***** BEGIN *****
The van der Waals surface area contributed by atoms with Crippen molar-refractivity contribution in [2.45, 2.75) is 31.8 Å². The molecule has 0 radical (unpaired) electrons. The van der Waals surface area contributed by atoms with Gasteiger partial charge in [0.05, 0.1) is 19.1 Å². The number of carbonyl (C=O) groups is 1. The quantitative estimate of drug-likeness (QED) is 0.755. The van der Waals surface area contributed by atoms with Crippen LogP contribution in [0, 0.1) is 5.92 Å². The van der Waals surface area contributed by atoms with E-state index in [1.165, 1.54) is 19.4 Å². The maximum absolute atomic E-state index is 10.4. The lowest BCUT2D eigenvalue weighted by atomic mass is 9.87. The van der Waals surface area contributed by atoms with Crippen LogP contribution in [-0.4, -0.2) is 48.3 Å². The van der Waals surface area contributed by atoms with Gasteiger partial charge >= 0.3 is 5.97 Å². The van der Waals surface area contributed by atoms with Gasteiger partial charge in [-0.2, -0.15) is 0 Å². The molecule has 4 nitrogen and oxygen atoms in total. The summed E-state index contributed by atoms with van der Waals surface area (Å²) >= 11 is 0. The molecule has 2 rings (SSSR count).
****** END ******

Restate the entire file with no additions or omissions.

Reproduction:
The van der Waals surface area contributed by atoms with Crippen molar-refractivity contribution in [2.45, 2.75) is 31.8 Å². The molecule has 0 radical (unpaired) electrons. The van der Waals surface area contributed by atoms with Gasteiger partial charge in [0.05, 0.1) is 19.1 Å². The number of carbonyl (C=O) groups is 1. The quantitative estimate of drug-likeness (QED) is 0.755. The van der Waals surface area contributed by atoms with Crippen LogP contribution in [0, 0.1) is 5.92 Å². The van der Waals surface area contributed by atoms with E-state index in [1.165, 1.54) is 19.4 Å². The maximum absolute atomic E-state index is 10.4. The lowest BCUT2D eigenvalue weighted by atomic mass is 9.87. The van der Waals surface area contributed by atoms with Crippen LogP contribution in [-0.4, -0.2) is 48.3 Å². The van der Waals surface area contributed by atoms with Gasteiger partial charge >= 0.3 is 5.97 Å². The van der Waals surface area contributed by atoms with Gasteiger partial charge in [-0.2, -0.15) is 0 Å². The molecule has 4 nitrogen and oxygen atoms in total. The summed E-state index contributed by atoms with van der Waals surface area (Å²) >= 11 is 0. The molecule has 2 rings (SSSR count).